- The Washington Times - Monday, June 23, 2003

NEW YORK (AP) — Investors, lacking major earnings or economic news to guide them, fell back on profit-taking yesterday, sending stocks sharply lower and knocking the Dow Jones Industrial Average down 128 points.

Analysts expect the market to pull back or make little progress in advance of a decision tomorrow on interest rates. Investors expect that the Federal Reserve’s Open Market Committee will once again cut rates to stimulate the economy, and analysts say that expectation has largely been factored into higher stock prices.

“The market has been extended. … You have some people saying, ‘I am not going to wait for the [Feds] news to come out. I’m just going to book profits now,” said Richard A. Dickson, senior market strategist at Lowry’s Research Reports in Palm Beach, Fla.

After tumbling as much as 162 points, the Dow ended yesterday’s session down 128, or 1.4 percent, at 9,073. The decline followed last week’s gain of 0.9 percent, the Dow’s fourth consecutive winning week.

Entering the last week of the second quarter, the Dow is up 13.5 percent, putting the blue chips in position to achieve their best quarter since the fourth quarter of 1998, when they soared 17.1 percent.

The broader market also retreated yesterday. The Nasdaq Composite Index dropped 34 points, or 2.1 percent, to 1,611, having risen 1.1 percent last week.

The Standard & Poor’s 500 index fell 14, or 1.4 percent, to 982, having climbed 0.7 percent last week for its fourth straight weekly gain.

“What we have seen is a broadening out of [investors] appetite for equities, but only to a certain price. … Now we see investors being more discriminating,” said Joseph V. Battipaglia, chief investment officer at Ryan, Beck & Co. “That is what normally happens when you have such big moves higher.”

Yesterday’s losses were moderate compared with more than three months of strong rallies on Wall Street. Even with the session’s sell-off, the tech-focused Nasdaq is 26.7 percent above where it stood March 11, the low point from which the rallies ensued. The Dow has climbed 20.6 percent since March 11, while the S&P; has gained 22.6 percent.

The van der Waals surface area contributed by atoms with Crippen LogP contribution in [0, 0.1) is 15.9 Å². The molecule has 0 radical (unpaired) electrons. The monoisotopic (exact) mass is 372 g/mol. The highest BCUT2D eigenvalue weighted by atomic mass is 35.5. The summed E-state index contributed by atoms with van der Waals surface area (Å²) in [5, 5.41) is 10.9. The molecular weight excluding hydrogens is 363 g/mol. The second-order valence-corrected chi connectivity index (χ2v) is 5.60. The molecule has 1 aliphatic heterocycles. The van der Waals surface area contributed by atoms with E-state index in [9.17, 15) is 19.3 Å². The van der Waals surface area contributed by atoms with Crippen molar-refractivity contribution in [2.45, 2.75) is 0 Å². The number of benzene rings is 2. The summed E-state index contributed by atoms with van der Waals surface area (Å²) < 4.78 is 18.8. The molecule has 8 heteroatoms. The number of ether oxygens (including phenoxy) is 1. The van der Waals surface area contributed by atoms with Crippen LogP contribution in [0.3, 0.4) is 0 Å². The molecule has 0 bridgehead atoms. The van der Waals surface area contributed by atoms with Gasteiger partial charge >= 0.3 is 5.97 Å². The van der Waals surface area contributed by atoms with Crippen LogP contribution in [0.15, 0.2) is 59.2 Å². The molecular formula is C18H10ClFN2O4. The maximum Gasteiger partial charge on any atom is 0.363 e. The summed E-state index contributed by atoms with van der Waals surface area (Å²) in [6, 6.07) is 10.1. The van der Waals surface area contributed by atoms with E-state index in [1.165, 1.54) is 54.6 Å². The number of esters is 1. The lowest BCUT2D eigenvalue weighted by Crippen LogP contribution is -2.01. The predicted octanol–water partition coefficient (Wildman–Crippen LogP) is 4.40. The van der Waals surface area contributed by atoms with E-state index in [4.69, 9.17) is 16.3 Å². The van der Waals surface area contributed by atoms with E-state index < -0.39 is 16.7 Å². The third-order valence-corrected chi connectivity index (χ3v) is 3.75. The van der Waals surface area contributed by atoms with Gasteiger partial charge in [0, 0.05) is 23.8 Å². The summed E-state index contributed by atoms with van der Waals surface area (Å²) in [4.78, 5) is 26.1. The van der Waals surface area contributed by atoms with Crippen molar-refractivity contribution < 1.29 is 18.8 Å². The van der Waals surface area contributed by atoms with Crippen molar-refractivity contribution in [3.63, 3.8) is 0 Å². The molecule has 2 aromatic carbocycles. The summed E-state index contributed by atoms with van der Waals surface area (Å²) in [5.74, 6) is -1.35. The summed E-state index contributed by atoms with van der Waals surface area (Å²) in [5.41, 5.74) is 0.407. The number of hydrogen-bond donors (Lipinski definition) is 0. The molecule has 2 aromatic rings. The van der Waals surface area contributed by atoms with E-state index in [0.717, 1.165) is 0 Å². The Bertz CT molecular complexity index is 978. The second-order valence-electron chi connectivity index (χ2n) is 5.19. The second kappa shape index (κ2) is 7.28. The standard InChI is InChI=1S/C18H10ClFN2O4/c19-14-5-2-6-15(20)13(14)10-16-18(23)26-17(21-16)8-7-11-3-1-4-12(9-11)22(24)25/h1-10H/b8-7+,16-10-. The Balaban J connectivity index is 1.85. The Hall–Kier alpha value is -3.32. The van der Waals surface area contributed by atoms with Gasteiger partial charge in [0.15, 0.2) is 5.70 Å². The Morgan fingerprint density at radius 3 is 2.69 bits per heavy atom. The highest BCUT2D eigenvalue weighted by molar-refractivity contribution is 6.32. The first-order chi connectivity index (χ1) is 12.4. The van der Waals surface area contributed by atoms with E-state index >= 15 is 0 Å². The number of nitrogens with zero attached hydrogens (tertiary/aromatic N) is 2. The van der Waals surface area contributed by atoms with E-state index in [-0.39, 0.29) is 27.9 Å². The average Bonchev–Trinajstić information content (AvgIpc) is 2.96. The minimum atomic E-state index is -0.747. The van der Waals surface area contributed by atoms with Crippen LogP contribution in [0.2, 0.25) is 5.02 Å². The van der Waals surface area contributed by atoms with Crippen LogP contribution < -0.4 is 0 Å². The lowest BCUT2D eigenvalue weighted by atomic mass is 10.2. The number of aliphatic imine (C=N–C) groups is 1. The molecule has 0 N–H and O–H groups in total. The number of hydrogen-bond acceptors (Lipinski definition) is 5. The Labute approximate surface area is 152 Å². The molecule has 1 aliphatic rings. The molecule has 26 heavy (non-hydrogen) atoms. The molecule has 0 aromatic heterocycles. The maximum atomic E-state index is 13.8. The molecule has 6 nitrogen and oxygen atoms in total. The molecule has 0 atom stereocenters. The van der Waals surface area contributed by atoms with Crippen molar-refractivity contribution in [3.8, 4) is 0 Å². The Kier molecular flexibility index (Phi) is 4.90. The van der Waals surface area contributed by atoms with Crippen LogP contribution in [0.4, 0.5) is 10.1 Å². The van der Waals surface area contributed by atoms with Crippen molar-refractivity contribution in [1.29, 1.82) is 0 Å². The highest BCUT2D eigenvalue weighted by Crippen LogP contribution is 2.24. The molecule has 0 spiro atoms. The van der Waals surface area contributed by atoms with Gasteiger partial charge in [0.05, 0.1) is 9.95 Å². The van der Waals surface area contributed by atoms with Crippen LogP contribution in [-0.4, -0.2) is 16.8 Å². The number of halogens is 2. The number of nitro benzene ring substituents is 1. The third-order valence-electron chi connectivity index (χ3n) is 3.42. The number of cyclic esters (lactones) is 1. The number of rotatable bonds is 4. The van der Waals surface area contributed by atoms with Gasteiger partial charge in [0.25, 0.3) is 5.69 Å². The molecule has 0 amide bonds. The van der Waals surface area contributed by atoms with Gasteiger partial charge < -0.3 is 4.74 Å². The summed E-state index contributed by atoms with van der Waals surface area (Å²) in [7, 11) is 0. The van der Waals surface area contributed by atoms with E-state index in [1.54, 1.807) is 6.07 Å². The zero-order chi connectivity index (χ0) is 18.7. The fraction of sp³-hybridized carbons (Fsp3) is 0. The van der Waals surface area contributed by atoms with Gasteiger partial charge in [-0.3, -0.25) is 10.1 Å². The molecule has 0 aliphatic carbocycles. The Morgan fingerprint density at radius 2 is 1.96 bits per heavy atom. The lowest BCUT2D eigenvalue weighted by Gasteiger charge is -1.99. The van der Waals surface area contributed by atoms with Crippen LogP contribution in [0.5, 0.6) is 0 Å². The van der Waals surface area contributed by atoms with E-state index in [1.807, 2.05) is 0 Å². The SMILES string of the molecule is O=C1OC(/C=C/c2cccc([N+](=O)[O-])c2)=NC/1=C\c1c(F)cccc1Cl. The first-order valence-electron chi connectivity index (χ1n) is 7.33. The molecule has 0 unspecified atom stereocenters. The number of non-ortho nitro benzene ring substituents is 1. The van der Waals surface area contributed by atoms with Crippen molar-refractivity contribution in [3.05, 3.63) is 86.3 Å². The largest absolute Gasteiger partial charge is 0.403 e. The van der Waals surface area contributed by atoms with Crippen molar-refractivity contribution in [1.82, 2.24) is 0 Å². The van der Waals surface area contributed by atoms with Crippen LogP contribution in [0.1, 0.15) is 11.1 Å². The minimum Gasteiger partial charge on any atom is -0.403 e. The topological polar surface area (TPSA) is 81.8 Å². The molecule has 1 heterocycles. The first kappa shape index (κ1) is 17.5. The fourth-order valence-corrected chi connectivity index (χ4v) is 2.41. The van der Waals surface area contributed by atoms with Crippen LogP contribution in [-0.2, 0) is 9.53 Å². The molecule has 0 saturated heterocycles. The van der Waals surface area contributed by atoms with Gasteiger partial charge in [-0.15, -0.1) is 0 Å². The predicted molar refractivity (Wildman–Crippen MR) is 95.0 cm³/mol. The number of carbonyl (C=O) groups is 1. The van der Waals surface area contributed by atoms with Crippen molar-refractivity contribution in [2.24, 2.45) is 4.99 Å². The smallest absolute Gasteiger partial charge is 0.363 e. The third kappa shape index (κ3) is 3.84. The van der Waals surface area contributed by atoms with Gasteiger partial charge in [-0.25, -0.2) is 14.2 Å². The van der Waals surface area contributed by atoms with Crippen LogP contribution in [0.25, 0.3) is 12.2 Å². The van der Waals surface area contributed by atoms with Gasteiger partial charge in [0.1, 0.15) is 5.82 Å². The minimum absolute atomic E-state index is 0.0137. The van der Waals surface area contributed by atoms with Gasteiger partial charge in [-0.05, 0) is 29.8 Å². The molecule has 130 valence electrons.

Analysts said they were pleased to see the market give back some of its gains, having worried that stock prices were soaring out of control given the still-difficult economic conditions.

“The market is being very healthy. Investors are looking at the prospect for earnings very rationally,” Mr. Battipaglia said.

Among yesterday’s losers, hospital chain Tenet Healthcare dropped $4.22, or 26 percent, to $12.01 after warning that second-quarter earnings will be significantly below analysts’ forecast of 34 cents a share.

Brokerage-house downgrades contributed to yesterday’s losses.

JetBlue fell 94 cents, to $38.01, after Bear Stearns downgraded it to “peer perform” from “outperform.” R.J. Reynolds Tobacco declined 64 cents, to $36.36, after Morgan Stanley cut its rating to “underweight” from “equal weight.”

News of a merger pushed Biogen, which also issued a profit warning, down $2.25, to $41.55, and Idec Pharmaceuticals down $2.01, to $36.96. The two companies, both searching for cures for cancer and autoimmune disorders, announced plans to combine in a stock swap.

The companies said the deal would increase cash earnings per share by 15 percent upon closing and would save the new company, to be called Biogen Idec, $300 million in operating expenses through 2007.

Declining issues outnumbered advancers slightly more than 3 to 1 on the New York Stock Exchange. Consolidated volume was light at 1.75 billion shares, below Friday’s 2.24 billion.

The Russell 2000 index, the barometer of smaller-company stocks, fell 10.15, or 2.3 percent, to 439.41.

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